The Stanley Foundation's 50th Strategy for Peace Conference
Challenges for US and Global Security in an Interdependent World
What does US national security mean in a world where scores of countries are severely underdeveloped and in danger of getting worse? How can we best respond as the chances of widespread state failure seem to be increasing well beyond the current high-profile cases of Somalia, Sudan, Afghanistan, and Pakistan? What policy tools, plans, and actions are needed in a world where the worst threats to both US and global security may come from state weakness rather than state strength?
The Stanley Foundation’s 50th Strategy for Peace Conference (SPC) last fall went beyond the well-worn debates over which bureaucratic agencies or departments should have more funding or authority, instead addressing the major political and conceptual hurdles still blocking structural changes in US policies toward the most fragile, weak, and failing states in the international system. Participants were asked to assess the core question, "What does it mean for the United States to treat state fragility, in all its forms and guises, as a strategic security challenge on the same order as nuclear proliferation or competition with rising powers such as China?"
Across three separate and simultaneous roundtable discussions among US officials and experts and those from the United Nations, Europe, and elsewhere, the 50th annual SPC challenged participants to think about the problem as more than just giving additional money to current bureaucratic structures or rearranging the current system. The three discussions were:
The event also featured a keynote address by Ambassador Johnnie Carson, assistant secretary of State for the Bureau of African Affairs. All three roundtables involved a combination of working papers and selected readings in advance. And each produced a policy memo summary of recommendations and a more full report of the discussion. All of these materials are available here.
—Michael Kraig and Keith Porter
|SAFETY Guidelines for Journalists: Radiation Incidents
In the event of a radiation incident such as the use of a so-called dirty bomb or nuclear reactor incident, accurate and swift reporting is vital to public safety. This guide is intended to both help the journalist to be safe if they are covering such a story and to provide basic safety information that can be conveyed to the public to limit the risk of radiation exposure.
The Summer 2016 issue of Courier features: “Their name is the Rohingya, a people disowned by their home government, cast away as stateless and homeless. Who will step up and help?” and “Peace at Risk in Burundi—Again.” The issue also includes “Strengthening Nuclear Security in a Post-Summit World,” “No Time to Lose, the 1.5 C Limit in the Paris Agreement,” and “Investigation U. 2016.” The full Summer 2016 issue. PDF (1.0 MB) Subscribe for FREE.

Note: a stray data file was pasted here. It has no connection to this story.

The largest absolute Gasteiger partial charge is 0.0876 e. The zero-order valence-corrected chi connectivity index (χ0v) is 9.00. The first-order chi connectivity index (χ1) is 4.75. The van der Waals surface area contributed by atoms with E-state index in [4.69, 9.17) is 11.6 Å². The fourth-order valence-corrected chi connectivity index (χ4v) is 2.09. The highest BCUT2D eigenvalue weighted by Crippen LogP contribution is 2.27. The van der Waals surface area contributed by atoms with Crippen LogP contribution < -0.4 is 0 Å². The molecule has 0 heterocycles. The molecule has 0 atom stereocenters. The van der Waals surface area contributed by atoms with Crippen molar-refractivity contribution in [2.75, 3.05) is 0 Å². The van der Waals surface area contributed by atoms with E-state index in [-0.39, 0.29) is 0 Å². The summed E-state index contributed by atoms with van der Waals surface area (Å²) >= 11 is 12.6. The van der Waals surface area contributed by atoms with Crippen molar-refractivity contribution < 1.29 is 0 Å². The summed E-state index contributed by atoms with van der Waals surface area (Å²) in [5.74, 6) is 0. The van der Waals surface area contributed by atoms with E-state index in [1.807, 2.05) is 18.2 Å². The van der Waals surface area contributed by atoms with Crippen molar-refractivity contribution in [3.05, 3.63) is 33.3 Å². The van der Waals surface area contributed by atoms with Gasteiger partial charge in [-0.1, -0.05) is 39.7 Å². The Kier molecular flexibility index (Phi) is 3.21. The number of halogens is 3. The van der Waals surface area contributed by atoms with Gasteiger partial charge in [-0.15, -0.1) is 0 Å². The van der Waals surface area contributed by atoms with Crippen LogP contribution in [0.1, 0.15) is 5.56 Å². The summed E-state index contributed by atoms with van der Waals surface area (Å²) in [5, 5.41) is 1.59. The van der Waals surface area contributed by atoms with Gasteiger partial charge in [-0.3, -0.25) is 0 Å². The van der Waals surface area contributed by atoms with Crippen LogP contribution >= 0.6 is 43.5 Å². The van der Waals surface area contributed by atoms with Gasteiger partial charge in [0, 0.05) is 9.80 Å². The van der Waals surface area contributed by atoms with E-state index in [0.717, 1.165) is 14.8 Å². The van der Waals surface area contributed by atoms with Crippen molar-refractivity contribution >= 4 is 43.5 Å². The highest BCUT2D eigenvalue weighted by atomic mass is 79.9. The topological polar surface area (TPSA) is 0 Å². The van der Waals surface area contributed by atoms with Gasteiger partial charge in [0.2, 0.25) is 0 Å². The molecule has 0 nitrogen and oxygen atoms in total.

|2016 International Women Authors Event
Loung Ung, bestselling author of a trilogy about the 1970s terror and atrocity of Pol Pot and the Khmer Rouge in Cambodia, will be the featured speaker and honoree of the 2016 International Women Authors event on October 6 in Davenport, Iowa. The event is sponsored by the Stanley Foundation and its community partner, Women’s Connection of the Quad Cities.
|Reporting a Radiation Emergency
Journalists would play an indispensable role keeping the public informed in an emergency resulting in the release of radiation, either accidental or deliberate. But what do they need to do their job effectively? The following recommendations to authorities who would manage such an emergency were drafted by participants in the 2016 Rotterdam Nuclear Security Workshop for International Journalists.
Operations Administrative Specialist: This full-time position involves administrative support for the operations department at the Stanley Foundation.
Policy Program Associate, Nuclear Security: The Stanley Foundation seeks a program associate to join its Policy Programming Department.
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|Stanley Foundation Annual Conferences
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Divided into roundtable talks, the cutting-edge discussions are intended to inspire group consensus and shared recommendations to push forward the debate on the foundation’s key policy areas.
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|Nuclear Security Video
The Stanley Foundation produced a 13-minute video looking at what needs to be done to stop terrorist groups from acquiring enough fissile material to make a bomb. The foundation talked with over a dozen diverse and distinguished experts from the Nuclear Security Governance Experts Group and the Fissile Materials Working Group to see how today's patchwork of voluntary arrangements can be forged into a long-lasting system. Watch the video.
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